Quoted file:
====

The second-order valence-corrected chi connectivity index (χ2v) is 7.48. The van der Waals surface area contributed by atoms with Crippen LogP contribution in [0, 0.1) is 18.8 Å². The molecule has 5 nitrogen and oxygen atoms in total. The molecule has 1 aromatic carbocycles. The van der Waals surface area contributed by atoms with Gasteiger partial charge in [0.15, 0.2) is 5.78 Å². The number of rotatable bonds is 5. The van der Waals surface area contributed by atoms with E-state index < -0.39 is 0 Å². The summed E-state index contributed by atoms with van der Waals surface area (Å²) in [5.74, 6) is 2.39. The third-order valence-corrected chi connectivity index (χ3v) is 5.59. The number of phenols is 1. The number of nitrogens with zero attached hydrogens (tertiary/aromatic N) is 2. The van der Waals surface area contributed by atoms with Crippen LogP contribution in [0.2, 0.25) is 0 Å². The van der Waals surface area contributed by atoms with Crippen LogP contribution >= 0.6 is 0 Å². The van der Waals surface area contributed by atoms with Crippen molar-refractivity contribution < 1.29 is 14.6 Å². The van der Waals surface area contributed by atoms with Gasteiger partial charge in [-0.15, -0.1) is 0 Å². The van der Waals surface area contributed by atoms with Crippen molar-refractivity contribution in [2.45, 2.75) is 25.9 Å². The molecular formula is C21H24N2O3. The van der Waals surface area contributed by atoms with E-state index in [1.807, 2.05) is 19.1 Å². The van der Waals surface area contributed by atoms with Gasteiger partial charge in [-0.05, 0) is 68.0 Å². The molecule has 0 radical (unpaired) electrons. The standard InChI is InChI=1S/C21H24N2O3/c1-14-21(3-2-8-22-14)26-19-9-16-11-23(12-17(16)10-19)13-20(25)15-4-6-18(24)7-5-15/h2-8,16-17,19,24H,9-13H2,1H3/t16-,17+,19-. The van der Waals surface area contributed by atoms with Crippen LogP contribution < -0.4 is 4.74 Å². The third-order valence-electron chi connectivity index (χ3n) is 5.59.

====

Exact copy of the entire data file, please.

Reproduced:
The second-order valence-corrected chi connectivity index (χ2v) is 7.48. The van der Waals surface area contributed by atoms with Crippen LogP contribution in [0, 0.1) is 18.8 Å². The molecule has 5 nitrogen and oxygen atoms in total. The molecule has 1 aromatic carbocycles. The van der Waals surface area contributed by atoms with Gasteiger partial charge in [0.15, 0.2) is 5.78 Å². The number of rotatable bonds is 5. The van der Waals surface area contributed by atoms with E-state index < -0.39 is 0 Å². The summed E-state index contributed by atoms with van der Waals surface area (Å²) in [5.74, 6) is 2.39. The third-order valence-corrected chi connectivity index (χ3v) is 5.59. The number of phenols is 1. The number of nitrogens with zero attached hydrogens (tertiary/aromatic N) is 2. The van der Waals surface area contributed by atoms with Crippen LogP contribution in [0.2, 0.25) is 0 Å². The van der Waals surface area contributed by atoms with Crippen LogP contribution >= 0.6 is 0 Å². The van der Waals surface area contributed by atoms with Crippen molar-refractivity contribution < 1.29 is 14.6 Å². The van der Waals surface area contributed by atoms with Gasteiger partial charge in [-0.15, -0.1) is 0 Å². The van der Waals surface area contributed by atoms with Crippen molar-refractivity contribution in [2.45, 2.75) is 25.9 Å². The molecular formula is C21H24N2O3. The van der Waals surface area contributed by atoms with E-state index in [1.807, 2.05) is 19.1 Å². The van der Waals surface area contributed by atoms with Gasteiger partial charge in [-0.05, 0) is 68.0 Å². The molecule has 0 radical (unpaired) electrons. The standard InChI is InChI=1S/C21H24N2O3/c1-14-21(3-2-8-22-14)26-19-9-16-11-23(12-17(16)10-19)13-20(25)15-4-6-18(24)7-5-15/h2-8,16-17,19,24H,9-13H2,1H3/t16-,17+,19-. The van der Waals surface area contributed by atoms with Crippen LogP contribution < -0.4 is 4.74 Å². The third-order valence-electron chi connectivity index (χ3n) is 5.59.